Video Editor and Staff Writer at io9. My doppelganger is that rebelling greeting card from Futurama.



I think it works much better for him to just say “Go on, do your duty,” if you think about who Stannis is - resolute a lawful-neutral character.

First and foremost, Stannis, in book and tv show, is a cold stickler for the rules. He acknowledges that Davos saved the day at the seige of Storm’s End by smuggling supplies into the beseiged castle, and so Stannis spares him and raises him to a knighthood. But Davos was also an outlaw and must be punished not matter how much good he may have done. Those are the rules, no matter how distasteful they may be.

So, coldly, pragmatically, dutifully, Stannis takes Davos’ fingers.

He raises an army against Renly not because of personal desire for the throne, but because the law and tradition state that he, Stannis, is the rightful heir. Those are the rules, no matter how inconvenient they may be.

So he coldly, pragmatically, dutifully, wages war on his brother.

This characteristic is shown again and again, even when killing his daughter. Here we see just how much Stannis is bound by whichever set of laws he perceives to be right and correct, regardless of convenience or even personal loss. Having accepted The Red God, one must accept his rules, and if the Red God demands sacrifice then coldly, pragmatically.... you get the picture.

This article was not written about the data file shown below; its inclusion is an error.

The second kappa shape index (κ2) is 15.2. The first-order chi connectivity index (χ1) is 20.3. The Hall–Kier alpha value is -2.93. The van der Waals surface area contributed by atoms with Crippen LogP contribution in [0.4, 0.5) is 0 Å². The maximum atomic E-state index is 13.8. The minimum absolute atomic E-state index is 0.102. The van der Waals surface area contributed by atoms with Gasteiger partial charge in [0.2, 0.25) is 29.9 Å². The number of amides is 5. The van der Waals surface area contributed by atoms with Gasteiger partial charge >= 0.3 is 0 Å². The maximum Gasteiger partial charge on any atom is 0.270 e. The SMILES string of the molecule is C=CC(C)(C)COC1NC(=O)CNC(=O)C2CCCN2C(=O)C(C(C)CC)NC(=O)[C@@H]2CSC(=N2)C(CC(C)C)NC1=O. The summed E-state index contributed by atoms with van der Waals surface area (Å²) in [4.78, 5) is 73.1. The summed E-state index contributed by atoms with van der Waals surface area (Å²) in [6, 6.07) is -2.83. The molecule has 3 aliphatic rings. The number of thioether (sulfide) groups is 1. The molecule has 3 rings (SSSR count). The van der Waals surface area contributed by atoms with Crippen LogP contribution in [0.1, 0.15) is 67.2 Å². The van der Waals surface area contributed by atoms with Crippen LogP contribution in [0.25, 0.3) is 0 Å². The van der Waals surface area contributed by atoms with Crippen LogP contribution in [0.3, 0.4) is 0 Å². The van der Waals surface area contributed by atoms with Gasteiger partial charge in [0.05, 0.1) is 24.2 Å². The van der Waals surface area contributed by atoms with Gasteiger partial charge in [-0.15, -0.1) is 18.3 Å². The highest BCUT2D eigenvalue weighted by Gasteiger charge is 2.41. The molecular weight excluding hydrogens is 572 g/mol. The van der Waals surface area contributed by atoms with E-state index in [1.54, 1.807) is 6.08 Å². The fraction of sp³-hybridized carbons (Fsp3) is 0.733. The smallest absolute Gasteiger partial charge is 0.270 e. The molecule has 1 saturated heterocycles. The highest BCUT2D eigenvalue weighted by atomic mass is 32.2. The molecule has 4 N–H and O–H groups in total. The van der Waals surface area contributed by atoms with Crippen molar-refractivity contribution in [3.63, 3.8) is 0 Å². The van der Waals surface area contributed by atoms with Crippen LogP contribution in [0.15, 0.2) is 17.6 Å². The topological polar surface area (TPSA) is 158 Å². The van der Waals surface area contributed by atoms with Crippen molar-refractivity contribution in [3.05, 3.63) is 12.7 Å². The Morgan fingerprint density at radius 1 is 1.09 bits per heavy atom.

The struggle for Stannis to go on like this, and perform as a lawful leader despite the inner torture it causes is brilliantly portrayed by Stephen Dillane.

So at the end, when faced with a chance to perhaps mitigate some of his actions with flowery words or apologies he does neither. Nor does he curse or rail against his executioner.

He coldly, pragmatically acknowledges and owns his actions, and he acknowledges that Brienne is acting in accordance with the law.

Those five words are so powerful because they mean so many things - they are acknowledging Brienne’s right to take action, they are the proud last words of a defeated king and they are the mantra by which Stannis has lived his entire life.